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Vaccine. 2014 Aug 11;32 Suppl 1:A20-8. doi: 10.1016/j.vaccine.2014.03.018.

Hospital based surveillance and genetic characterization of rotavirus strains in children (<5 years) with acute gastroenteritis in Kolkata, India, revealed resurgence of G9 and G2 genotypes during 2011-2013.

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National Institute of Cholera and Enteric Diseases, Kolkata, India.
Department of Hygiene, Sapporo Medical University School of Medicine, Sapporo 060-8556, Japan.
National Institute of Cholera and Enteric Diseases, Kolkata, India. Electronic address:



India accounts for an estimated 457,000-884,000 hospitalizations and 2 million outpatient visits for diarrhea. In spite of the huge burden of rotavirus (RV) disease, RV vaccines have not been introduced in national immunization programme of India. Therefore, continuous surveillance for prevalence and monitoring of the circulating genotypes is needed to assess the disease burden prior to introduction of vaccines in this region.


During January 2011 through December 2013, 830 and 1000 stool samples were collected from hospitalized and out-patient department (OPD) patients, respectively, in two hospitals in Kolkata, Eastern India. After primary screening, the G-P typing was done by multiplex semi-nested PCR using type specific primers followed by sequencing. Phylogenetic analysis for the VP7 gene of 25 representative strains was done.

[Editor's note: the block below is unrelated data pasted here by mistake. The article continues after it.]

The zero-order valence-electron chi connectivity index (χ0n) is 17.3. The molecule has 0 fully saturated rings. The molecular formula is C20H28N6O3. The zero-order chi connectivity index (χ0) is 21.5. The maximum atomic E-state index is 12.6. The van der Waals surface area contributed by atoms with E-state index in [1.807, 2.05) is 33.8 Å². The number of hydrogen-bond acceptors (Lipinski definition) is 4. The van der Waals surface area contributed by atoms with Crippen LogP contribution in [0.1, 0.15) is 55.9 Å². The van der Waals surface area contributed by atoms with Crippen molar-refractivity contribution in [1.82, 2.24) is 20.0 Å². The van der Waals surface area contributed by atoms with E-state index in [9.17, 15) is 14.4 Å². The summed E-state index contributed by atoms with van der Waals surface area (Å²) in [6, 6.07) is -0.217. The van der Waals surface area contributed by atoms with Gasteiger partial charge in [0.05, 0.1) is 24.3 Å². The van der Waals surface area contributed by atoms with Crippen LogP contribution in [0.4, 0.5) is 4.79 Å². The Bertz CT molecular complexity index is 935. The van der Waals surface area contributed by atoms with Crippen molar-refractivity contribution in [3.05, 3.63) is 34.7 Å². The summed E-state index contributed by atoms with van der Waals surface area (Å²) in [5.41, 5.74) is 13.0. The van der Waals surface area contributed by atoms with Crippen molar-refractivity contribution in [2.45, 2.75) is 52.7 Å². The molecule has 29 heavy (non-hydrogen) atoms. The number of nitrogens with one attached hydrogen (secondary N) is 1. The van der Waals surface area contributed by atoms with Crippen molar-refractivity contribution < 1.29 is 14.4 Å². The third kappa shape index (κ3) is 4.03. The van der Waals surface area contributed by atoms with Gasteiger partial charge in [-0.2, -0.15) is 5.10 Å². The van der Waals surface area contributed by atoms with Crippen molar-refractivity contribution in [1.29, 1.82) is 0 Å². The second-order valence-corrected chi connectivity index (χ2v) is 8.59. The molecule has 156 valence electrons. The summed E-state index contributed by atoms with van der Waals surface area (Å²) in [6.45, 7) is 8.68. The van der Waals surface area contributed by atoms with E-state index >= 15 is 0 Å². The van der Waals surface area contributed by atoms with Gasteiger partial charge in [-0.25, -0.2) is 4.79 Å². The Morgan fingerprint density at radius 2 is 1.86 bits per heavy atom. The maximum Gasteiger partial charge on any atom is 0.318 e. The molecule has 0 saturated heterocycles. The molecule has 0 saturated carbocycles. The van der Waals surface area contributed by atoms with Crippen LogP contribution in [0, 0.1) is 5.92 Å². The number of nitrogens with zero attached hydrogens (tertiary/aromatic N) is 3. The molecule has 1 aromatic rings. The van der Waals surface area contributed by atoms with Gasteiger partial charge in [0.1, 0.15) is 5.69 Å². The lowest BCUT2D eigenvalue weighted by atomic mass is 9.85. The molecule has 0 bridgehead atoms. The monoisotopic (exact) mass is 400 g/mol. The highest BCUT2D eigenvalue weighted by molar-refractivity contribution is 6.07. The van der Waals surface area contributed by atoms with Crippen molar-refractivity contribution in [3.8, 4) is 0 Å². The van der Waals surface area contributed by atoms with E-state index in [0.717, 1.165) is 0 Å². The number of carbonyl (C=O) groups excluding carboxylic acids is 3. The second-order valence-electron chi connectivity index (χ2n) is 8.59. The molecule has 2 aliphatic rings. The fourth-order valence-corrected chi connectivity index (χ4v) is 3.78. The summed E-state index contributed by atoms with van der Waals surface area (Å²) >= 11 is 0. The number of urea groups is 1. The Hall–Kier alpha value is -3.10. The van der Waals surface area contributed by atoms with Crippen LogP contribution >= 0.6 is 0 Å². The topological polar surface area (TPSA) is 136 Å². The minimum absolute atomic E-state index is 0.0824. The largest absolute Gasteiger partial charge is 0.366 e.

Among hospitalized and OPD patients, 53.4% and 47.5% cases were positive for rotaviruses, respectively. Unlike previous studies where G1 was predominant, in hospitalized cases G9 rotavirus strains were most prevalent (40%), followed by G2 (39.6%) whereas G1 and G12 occurred at 16.4% and 5.6% frequency. In OPD cases, the most prevalent strain was G2 (40.3%), followed by G1, G9 and G12 at 25.5%, 22.8%, 9.3%, respectively. Phylogenetically the G1, G2 and G9 strains from Kolkata did not cluster with corresponding genotypes of Rotarix, RotaTeq and Rotavac (116E) vaccine strains.


The study highlights the high prevalence of RV in children with gastroenteritis in Kolkata. The circulating genotypes have changed over the time with predominance of G9 and G2 strains during 2011-2013. The current G2, G9 and G1 Kolkata strains shared low amino acid homologies with current vaccine strains. Although there is substantial evidence for cross protection of vaccines against a variety of strains, still the strain variation should be monitored post vaccine introduction to determine if it has any impact on vaccine effectiveness.


Diarrhea; G2 strains; G9 strains; India; Kolkata; Rotavirus

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